He noted how at Sainsbury’s, the coupon incentives are often done post-sale – with coupons issued with receipts that offer direct cash off on their next visit, or notes on receipts that say that the same purchase done at somewhere like the Tesco down the road would have cost XX pounds more, based on instant tabulations from the POS data and back-office data.

The last guy I had time to listen to talked about the rising phenomenon in grocery, globally, of click and collect. Online grocery shopping and delivery has been around for many years, but with things like refrigerated lockers at commuter rail stations (get off train, open locker, take groceries home, skip store), it’s getting very sophisticated.

How digital signage plays in click and collect, I don’t know – other than reminding consumers it exists and is worth trying.

A lot of us tend to live too much inside our little industry bubble. The more I go to conferences where the phrase digital signage never comes up, the more I realize how valuable it is to hit these events.

  1. Steve Gurley says:

    Dave, excellent work recounting the conference. Your last paragraph really sums it up. While the digital signage industry is certainly a great industry, many in it tend to be oblivious to where the action is and what’s getting the most attention. To put things in perspective, the digital signage industry is growing 8 -14% per year (depending on whose numbers you believe) while there are sectors in the mobile industry that are growing at 150+ percent and doing so off of a much larger base. Shoot, mobile advertising alone was just $450 million four years ago but will top $20 billion this year and is projected to reach nearly $70 billion by 2018.

    The highest growth segment in mobile is directed at mobile-enabled online, in-store and social commerce (omni-channel mobile commerce). What you may have heard at your conference is that there is a massive convergence occurring between online order management systems and the in-store point of sale. The focus of these converged systems is on allowing consumers to shop anytime, anywhere from any device (the focus, however, is on mobile devices). There is also a major push to integrate marketing, payments, shopping and loyalty.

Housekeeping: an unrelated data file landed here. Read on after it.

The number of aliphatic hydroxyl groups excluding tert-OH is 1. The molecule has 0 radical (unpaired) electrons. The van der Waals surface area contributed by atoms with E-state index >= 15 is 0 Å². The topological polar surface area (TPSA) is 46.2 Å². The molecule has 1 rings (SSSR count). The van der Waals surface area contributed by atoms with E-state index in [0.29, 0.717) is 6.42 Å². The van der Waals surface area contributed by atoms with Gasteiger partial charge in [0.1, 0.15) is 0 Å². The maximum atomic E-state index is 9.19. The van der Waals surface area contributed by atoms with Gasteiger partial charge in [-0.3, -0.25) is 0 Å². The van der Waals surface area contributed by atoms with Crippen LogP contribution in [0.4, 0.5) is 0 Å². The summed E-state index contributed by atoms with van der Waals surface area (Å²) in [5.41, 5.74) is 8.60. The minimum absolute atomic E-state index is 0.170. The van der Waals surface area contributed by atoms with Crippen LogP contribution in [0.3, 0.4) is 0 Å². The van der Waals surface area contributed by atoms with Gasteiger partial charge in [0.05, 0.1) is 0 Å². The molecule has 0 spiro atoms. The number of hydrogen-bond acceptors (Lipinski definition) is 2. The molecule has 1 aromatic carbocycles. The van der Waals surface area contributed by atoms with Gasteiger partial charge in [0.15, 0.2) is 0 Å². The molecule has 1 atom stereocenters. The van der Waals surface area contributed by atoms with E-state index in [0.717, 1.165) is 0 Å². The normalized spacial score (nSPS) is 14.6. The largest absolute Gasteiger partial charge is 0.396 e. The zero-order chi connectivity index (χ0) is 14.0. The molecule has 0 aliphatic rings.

What’s driving this change? EMV mandates are requiring retailers to change their point of sale infrastructure by Oct 2015. Because of the innovations in mobile, (coupled with desire to stop the on-going theft of credit card & personal data), the impact of this once “in-store only” decision is now cascading to all channels (online, in-store and social) as retailers now have a reason to pursue a more unified, secure approach to commerce. This in turn is creating a ripple-down effect to the core infrastructure (payments, marketing, shopping, loyalty and services) that will be used to support it.

    As budgets are redirected to replacing/upgrading core infrastructure to support mobile-enabled omni-channel commerce, this will have an impact on digital signage. The time to prepare a response is not when these events control the industry, but when the industry can control them.

    Last week I posted the following on Digital Signage Today to allow the industry to test itself on this mobile commerce revolution: The response? Crickets. Sad!!! Just Sad!!!

    Digital signage providers need to be savvy and aware of what is occurring in mobile. Whether the industry likes to admit it or not, mobile is the industry’s largest competitor for buyer budget dollars and consumer attention.